When your entire culture is organized about being the other, the outsider, the insurgent, the one that’s better than the masses… (like Starbucks, btw), what do you do when you are the masses?
It’s a good problem to have, but it’s still a problem.
Forget about YouTube debates.
The future of politics looks just like what Cory did to the Canadian DMCA the last few weeks.
One person, with just a few hard-working people in the field, managed to derail a bill that lobbyists spent millions of dollars on.
Sure, it helps that it was a lousy bill, that Cory co-writes the most popular blog in the world and that the bill was about something that blog readers care about. Doesn’t matter. Because as readership grows and issues start attracting loyal readers, what this proves is that Tip O’Neill was wrong. All politics isn’t local. All politics is about permission. The permission to share your views with people who want to hear them, people who take action, people who tell their friends.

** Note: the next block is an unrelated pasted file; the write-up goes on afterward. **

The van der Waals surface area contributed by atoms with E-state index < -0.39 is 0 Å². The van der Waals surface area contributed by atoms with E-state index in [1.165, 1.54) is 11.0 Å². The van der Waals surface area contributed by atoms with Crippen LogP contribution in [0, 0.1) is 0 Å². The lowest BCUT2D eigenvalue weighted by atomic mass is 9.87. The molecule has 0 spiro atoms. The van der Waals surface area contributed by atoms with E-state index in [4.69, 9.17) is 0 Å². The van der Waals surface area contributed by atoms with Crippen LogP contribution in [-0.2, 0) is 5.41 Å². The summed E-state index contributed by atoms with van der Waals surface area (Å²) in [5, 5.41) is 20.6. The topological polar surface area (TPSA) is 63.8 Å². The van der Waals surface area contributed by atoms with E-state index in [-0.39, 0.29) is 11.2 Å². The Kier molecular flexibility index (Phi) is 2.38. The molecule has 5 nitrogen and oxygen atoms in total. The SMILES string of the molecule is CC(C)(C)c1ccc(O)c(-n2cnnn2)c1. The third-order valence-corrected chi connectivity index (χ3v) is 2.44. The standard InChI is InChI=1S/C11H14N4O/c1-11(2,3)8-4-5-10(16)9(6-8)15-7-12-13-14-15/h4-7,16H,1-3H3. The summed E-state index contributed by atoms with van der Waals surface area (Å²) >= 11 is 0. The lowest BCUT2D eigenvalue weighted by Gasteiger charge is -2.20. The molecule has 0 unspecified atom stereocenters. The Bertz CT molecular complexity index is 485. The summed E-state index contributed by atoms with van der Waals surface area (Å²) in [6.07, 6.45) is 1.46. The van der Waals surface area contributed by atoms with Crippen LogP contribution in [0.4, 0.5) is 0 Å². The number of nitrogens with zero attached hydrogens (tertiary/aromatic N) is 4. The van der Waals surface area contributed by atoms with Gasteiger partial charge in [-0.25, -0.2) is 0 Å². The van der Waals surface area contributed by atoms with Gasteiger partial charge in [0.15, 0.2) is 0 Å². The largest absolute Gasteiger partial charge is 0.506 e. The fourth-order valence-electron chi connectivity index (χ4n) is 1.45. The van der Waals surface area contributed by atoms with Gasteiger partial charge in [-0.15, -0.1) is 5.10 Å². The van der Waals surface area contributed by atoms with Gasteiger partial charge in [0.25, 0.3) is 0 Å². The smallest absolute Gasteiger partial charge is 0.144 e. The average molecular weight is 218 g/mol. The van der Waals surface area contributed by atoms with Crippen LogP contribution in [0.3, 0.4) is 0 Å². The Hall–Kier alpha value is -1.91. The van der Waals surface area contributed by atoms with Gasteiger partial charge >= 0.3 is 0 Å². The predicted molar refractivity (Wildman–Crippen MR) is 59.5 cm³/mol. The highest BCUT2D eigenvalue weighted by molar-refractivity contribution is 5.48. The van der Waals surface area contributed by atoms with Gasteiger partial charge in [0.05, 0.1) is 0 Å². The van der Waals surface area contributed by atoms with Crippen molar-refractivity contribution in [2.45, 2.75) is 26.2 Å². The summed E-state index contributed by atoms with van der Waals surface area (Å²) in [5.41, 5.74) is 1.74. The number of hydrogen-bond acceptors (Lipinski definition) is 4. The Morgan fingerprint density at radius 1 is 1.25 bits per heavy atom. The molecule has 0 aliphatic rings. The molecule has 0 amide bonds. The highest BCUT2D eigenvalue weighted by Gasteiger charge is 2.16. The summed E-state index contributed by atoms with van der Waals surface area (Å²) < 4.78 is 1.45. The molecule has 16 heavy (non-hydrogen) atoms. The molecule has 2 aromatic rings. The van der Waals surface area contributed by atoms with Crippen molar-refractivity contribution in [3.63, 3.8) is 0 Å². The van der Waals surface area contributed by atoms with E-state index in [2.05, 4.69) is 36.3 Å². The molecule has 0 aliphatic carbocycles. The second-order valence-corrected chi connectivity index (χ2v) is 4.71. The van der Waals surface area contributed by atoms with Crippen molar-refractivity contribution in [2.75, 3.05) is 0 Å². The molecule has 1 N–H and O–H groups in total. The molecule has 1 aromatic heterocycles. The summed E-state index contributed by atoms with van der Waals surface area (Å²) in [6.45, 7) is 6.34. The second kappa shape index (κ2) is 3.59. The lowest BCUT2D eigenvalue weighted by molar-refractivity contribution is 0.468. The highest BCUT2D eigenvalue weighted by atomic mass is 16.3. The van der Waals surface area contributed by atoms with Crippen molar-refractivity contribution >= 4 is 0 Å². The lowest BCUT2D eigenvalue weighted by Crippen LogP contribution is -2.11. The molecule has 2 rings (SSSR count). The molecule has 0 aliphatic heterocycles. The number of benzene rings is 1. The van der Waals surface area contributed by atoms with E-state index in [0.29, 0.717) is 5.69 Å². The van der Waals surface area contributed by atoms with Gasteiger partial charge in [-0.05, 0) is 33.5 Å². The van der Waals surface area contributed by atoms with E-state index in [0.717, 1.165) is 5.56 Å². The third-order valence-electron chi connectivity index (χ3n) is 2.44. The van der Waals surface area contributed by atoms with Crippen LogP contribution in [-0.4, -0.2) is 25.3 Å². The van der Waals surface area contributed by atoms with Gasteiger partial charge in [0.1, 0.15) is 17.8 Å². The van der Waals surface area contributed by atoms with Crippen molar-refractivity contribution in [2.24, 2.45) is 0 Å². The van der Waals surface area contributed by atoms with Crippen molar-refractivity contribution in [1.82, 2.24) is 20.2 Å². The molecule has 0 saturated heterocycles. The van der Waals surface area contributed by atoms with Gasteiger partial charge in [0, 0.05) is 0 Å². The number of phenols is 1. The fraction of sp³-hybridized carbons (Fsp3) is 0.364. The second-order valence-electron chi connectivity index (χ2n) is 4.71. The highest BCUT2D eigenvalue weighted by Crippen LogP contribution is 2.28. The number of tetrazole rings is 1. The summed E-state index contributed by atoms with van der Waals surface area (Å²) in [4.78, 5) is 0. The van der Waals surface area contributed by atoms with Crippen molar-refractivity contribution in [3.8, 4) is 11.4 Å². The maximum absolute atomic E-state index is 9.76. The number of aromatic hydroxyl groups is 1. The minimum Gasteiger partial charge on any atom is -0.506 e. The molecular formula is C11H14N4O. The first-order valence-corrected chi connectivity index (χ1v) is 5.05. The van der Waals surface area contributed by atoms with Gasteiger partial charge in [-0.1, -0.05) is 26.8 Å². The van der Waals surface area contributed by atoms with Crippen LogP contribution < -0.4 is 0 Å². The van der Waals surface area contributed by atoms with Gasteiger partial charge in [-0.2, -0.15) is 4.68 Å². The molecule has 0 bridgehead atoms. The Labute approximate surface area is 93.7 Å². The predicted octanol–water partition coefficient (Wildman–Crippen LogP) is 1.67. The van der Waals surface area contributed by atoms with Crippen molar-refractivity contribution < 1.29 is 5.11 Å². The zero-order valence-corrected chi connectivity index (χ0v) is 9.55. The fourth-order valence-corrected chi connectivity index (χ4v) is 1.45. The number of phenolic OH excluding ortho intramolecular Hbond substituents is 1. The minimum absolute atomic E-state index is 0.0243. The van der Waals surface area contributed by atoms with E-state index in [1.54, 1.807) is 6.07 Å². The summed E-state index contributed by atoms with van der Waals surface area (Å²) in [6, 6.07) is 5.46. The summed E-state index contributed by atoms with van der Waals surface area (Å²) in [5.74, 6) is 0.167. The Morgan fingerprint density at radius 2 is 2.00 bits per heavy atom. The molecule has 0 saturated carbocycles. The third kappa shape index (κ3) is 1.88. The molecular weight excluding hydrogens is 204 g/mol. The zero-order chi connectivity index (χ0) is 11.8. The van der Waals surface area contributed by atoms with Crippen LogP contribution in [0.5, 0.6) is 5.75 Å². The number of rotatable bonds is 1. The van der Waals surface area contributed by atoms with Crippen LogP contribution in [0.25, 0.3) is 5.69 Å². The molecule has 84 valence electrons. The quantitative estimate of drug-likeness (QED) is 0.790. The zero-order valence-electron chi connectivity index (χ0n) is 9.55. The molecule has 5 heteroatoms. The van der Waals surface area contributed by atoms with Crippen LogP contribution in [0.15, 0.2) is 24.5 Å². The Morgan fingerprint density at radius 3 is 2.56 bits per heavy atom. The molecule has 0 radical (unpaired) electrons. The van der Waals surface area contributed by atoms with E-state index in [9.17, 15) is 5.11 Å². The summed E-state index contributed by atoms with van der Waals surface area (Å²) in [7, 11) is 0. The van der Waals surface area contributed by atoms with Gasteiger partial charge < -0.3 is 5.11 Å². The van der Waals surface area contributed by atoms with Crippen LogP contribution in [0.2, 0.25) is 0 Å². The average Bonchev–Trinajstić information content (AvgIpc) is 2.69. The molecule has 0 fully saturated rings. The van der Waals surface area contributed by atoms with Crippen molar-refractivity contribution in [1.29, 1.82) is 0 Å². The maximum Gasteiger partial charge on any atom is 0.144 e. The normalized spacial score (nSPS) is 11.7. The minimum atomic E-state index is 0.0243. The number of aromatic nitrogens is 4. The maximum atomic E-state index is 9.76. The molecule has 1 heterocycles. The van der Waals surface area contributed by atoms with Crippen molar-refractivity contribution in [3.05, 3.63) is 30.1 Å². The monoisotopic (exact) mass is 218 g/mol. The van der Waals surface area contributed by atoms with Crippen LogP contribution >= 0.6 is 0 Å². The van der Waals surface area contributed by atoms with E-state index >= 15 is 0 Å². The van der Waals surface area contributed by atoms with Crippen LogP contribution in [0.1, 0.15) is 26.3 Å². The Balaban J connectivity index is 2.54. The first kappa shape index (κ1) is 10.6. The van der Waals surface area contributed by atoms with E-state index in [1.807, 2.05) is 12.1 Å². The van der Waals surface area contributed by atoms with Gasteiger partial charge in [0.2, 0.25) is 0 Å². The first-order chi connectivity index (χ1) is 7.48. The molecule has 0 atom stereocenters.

Nice work, Cory. Who’s next?
[Right issue, wrong guy, I’m told! Cory was the one I noticed, but Michael was the point man.]
This is my favorite article of clothing, and for good reason. It’s a t-shirt I produced in 1994 (14 years ago) to promote a book I worked on for almost a year. The book was more than 500 pages long. The t-shirt cost me at least a billion dollars.
In 1993, I knew a fair amount about the internet, more, I daresay, than most people. I had built products for Prodigy, was working with AOL and had even used a prototype version of Mosaic. I saw what was coming.
So, my company decided to write The Best of the Net. Instead of building a search engine or an auction site or a payment system or … we decided to spend a year writing a book.
Agenda. Every morning in those days, I woke up and asked myself a question: What should I write a book about?
Assets. I had all the tools I needed to write and sell books. I had a great team, access to the publishing community, a brand… I figured my job was to leverage those assets.
Assumptions. I assumed that the world would stay pretty much the same while I leveraged my assets and completed my agenda.
So I ended up with a t-shirt.